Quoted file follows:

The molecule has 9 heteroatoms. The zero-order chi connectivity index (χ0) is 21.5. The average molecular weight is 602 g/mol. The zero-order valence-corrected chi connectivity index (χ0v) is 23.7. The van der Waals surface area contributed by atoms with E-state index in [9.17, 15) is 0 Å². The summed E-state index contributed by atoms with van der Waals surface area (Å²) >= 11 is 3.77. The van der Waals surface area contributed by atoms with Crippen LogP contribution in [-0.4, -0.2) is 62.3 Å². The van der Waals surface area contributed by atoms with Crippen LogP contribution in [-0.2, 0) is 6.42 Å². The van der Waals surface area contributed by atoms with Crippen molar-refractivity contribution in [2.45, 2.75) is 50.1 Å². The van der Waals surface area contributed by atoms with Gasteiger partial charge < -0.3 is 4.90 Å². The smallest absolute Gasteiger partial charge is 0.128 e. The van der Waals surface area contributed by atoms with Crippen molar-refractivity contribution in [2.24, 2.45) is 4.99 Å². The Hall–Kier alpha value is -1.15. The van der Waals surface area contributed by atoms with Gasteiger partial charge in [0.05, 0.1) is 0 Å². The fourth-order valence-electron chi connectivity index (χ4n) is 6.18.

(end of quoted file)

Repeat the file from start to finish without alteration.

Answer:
The molecule has 9 heteroatoms. The zero-order chi connectivity index (χ0) is 21.5. The average molecular weight is 602 g/mol. The zero-order valence-corrected chi connectivity index (χ0v) is 23.7. The van der Waals surface area contributed by atoms with E-state index in [9.17, 15) is 0 Å². The summed E-state index contributed by atoms with van der Waals surface area (Å²) >= 11 is 3.77. The van der Waals surface area contributed by atoms with Crippen LogP contribution in [-0.4, -0.2) is 62.3 Å². The van der Waals surface area contributed by atoms with Crippen LogP contribution in [-0.2, 0) is 6.42 Å². The van der Waals surface area contributed by atoms with Crippen molar-refractivity contribution in [2.45, 2.75) is 50.1 Å². The van der Waals surface area contributed by atoms with Gasteiger partial charge < -0.3 is 4.90 Å². The smallest absolute Gasteiger partial charge is 0.128 e. The van der Waals surface area contributed by atoms with Crippen molar-refractivity contribution in [2.24, 2.45) is 4.99 Å². The Hall–Kier alpha value is -1.15. The van der Waals surface area contributed by atoms with Gasteiger partial charge in [0.05, 0.1) is 0 Å². The fourth-order valence-electron chi connectivity index (χ4n) is 6.18.